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Orlando travelers say delays are the new normal after MCO expects 465 flights affected by FAA outage

Orlando International Airport traveler studies the arrival/departure board
Joe Mario Pedersen / WMFE
An Orlando International Airport traveler studies the arrival/departure board after 465 flights were delayed Wednesday following the FAA's announcement of a system wide outage.

Orlando International Airport was experiencing hundreds of delays Wednesday after the Federal Aviation Administration’s real-time safety alert system suffered an outage.

The FAA said an overnight outage occurred in its Notice to Air Missions system, which provides safety info to flight crews, and brought air traffic operations to a halt across the U.S.

MCO expected 465 flights to be delayed following the outage.

Travelers waiting for their flights at MCO
Joe Mario Pedersen / WMFE
Travelers waiting for their flights after being delayed several hours at Orlando International Airport Wednesday following the FAA's announcement of a system wide outage.

"As service slowly resumes, MCO advises travelers to contact their airlines directly for information about their specific flights," MCO said in a statement.

The delays come only two weeks after a massive winter storm cancelled thousands of flights across the country. Southwest Airlines experienced operation failures and canceled flights for several days after the storm.

The New Normal

The U.S. Department of Transportation is investigating whether Southwest could've done more for its passengers. However, travelers at MCO Wednesday were experiencing delays between 1 and 3 hours. While most agreed the delays were frustrating, many have also come to expect delays in their flight plans as the current status quo of travel.

John Folger, of Fort Pierce, was waiting with his partner, Kylie Dachos, who was flying back to Boston on Delta Airlines. Folger had previously experienced a flight cancellation over the holidays when Southwest was experiencing problems.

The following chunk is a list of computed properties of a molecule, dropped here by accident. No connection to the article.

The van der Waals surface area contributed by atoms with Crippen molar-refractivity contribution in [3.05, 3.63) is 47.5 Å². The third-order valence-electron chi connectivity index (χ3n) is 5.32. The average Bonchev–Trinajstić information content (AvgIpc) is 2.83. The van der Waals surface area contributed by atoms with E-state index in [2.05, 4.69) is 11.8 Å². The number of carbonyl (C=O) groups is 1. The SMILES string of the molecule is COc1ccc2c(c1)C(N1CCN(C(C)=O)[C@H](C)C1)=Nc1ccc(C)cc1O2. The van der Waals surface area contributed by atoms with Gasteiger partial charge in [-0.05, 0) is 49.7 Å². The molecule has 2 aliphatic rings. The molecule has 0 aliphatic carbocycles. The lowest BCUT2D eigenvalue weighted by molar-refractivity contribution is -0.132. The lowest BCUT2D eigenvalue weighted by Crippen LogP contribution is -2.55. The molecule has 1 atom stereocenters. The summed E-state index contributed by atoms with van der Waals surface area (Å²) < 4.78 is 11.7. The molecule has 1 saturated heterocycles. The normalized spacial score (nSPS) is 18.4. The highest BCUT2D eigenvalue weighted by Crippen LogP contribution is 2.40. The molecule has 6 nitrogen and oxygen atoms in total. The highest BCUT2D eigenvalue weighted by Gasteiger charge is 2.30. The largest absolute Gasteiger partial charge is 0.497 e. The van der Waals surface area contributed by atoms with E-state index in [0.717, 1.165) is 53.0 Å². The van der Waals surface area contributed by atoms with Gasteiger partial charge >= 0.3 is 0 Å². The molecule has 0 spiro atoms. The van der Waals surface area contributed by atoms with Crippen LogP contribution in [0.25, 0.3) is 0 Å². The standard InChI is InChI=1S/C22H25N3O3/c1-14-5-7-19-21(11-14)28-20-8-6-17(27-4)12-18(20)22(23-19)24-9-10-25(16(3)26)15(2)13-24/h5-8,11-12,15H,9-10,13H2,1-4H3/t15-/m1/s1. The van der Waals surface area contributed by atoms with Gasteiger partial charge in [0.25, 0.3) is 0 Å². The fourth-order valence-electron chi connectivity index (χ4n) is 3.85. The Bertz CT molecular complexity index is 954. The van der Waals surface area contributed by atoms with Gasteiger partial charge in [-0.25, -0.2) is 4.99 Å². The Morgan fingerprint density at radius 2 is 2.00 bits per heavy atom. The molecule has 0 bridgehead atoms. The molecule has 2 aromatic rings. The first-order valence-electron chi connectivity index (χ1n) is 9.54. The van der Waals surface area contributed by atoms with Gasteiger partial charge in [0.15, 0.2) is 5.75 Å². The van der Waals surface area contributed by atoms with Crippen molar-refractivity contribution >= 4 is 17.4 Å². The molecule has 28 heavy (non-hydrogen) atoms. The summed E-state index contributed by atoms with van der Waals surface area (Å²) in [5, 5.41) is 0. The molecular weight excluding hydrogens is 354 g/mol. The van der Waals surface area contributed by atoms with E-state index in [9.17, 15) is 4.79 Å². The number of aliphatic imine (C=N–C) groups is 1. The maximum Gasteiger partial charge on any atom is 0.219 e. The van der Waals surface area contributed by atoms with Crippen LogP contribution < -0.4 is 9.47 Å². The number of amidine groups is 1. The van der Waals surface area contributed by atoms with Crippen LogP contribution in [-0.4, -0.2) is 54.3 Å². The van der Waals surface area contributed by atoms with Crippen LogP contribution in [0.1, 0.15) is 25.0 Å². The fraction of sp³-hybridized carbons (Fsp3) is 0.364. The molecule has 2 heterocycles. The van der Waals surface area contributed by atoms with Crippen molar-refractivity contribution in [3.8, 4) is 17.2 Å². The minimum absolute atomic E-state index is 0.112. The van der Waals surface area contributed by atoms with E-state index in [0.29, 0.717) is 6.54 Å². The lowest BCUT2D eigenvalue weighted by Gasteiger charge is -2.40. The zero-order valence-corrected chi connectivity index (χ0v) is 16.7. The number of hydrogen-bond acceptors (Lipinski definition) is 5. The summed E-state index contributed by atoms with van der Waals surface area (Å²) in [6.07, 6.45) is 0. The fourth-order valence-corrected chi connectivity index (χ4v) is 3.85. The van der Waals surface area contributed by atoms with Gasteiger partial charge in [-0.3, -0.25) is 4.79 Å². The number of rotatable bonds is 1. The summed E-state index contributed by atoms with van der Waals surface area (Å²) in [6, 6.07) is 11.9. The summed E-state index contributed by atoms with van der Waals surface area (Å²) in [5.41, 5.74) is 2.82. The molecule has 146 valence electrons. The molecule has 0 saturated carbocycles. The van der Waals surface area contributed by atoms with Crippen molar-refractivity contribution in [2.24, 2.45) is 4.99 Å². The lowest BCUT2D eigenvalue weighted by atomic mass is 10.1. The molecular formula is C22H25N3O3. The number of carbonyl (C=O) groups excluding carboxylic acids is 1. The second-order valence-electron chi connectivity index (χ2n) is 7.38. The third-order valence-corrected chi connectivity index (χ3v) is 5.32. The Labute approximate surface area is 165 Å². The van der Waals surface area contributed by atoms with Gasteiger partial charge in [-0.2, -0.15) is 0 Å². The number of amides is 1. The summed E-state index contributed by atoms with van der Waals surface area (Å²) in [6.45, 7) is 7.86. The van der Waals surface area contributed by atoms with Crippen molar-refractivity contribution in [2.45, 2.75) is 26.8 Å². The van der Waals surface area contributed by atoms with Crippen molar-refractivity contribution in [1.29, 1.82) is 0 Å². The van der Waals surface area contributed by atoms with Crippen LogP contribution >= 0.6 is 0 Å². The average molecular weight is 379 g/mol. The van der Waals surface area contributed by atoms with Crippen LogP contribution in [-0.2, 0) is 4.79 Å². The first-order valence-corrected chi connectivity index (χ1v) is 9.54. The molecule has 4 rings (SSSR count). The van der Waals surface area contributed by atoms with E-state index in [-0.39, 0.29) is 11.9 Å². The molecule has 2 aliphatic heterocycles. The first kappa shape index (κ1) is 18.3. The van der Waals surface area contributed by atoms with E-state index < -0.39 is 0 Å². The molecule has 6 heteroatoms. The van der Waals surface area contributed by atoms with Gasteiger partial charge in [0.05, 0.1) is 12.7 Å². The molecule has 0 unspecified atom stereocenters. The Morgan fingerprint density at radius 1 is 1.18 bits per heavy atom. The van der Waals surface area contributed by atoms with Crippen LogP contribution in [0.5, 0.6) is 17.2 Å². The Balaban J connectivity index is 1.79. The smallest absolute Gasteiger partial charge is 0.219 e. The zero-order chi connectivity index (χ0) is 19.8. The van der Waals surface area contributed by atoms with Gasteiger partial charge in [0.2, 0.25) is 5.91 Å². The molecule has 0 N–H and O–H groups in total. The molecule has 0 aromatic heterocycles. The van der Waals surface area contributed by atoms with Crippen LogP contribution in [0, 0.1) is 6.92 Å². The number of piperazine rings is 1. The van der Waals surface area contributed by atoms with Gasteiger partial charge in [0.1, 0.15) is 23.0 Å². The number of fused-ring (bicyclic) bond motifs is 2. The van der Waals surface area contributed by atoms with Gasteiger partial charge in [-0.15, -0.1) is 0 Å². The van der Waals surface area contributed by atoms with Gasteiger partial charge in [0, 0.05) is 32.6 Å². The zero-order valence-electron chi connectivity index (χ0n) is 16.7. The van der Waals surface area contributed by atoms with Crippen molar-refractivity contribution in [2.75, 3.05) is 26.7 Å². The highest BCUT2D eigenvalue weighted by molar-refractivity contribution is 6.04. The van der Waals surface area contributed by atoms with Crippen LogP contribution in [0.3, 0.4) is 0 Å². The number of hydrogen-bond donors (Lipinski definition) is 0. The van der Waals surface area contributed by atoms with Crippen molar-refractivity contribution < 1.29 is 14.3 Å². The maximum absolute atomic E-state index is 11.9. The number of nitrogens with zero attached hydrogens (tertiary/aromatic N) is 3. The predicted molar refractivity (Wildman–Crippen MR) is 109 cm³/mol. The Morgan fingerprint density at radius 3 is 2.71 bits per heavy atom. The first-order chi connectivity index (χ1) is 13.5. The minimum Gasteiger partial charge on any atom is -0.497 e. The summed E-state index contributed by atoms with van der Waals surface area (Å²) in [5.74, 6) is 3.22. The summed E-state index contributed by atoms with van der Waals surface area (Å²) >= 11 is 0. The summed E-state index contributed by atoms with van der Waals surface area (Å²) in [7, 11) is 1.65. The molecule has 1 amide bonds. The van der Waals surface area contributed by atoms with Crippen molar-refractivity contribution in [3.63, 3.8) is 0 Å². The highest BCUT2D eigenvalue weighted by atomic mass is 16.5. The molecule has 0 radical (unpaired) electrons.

Flight status displays at MCO
Joe Mario Pedersen / WMFE
Orlando International Airport expects 465 delayed flights Wednesday after the FAA announced it experienced a system outage.

He’s come to expect delays as the new traveling norm.

“Every flight I take is no connections because it seems like they’re just screwing them up left and right and I can’t even bet on a connection. It’s like playing a Casino game, you know? Am I gonna make it? Ah, maybe,” Folger said.

Ashley Lovell, of Louisville Kentucky, was delayed three hours in her trip home. She had arrived to Central Florida last week to run in Disney's Dopey Challenge, which consists of running in the theme park's 5K and 10K as well as its half and full marathons.

Lovell experienced problems on the way to Orlando flying with Southwest Airlines. She too has come to expect delays as part of the new traveling norm, and usually works them into her travel schedule.

“Yeah, I usually try not to work the day after I go because I actually came back from Vegas early December and got delayed an entire day and stayed overnight at the Vegas airport. Luckily I wasn’t scheduled to work the next day but I work at 7 a.m. tomorrow so hopefully I can get home,” Lovell said.

Travelers gather to check on their delayed flights at MCO.
Joe Mario Pedersen / WMFE
Travelers gather Wednesday, 1/11/23, morning to check on their delayed flights at MCO.

Tyrise Barker, of Philadelphia, arrived in Orlando Wednesday for a flag football national tournament in Davenport. He experienced an hour delay from his Delta connection in Atlanta, but he was stuck waiting for a friend at MCO who's arrival was delayed almost three hours.

Barker isn't convinced that routine delays are part of the new normal.

"This one kind of a surprised me," he said. "I stay away from (problematic airline companies) I flew Delta, but this affected everyone. It's not just one airline. It was just an unfortunate situation."

Barker was disappointed with the delays, but since the 16-team tournament doesn't start until Friday, he's content waiting for his friend.

"Stuff like this happens, but you get to the lounges and then you’re good to go," Barker said.

Originally from South Florida, Joe Mario came to Orlando to attend the University of Central Florida where he graduated with degrees in Radio & Television Production, Film, and Psychology. He worked several beats and covered multimedia at The Villages Daily Sun but returned to the City Beautiful as a reporter for the Orlando Sentinel where he covered crime, hurricanes, and viral news. Joe Mario has too many interests and not enough time but tries to focus on his love for strange stories in comic books and horror movies. When he's not writing he loves to run in his spare time.
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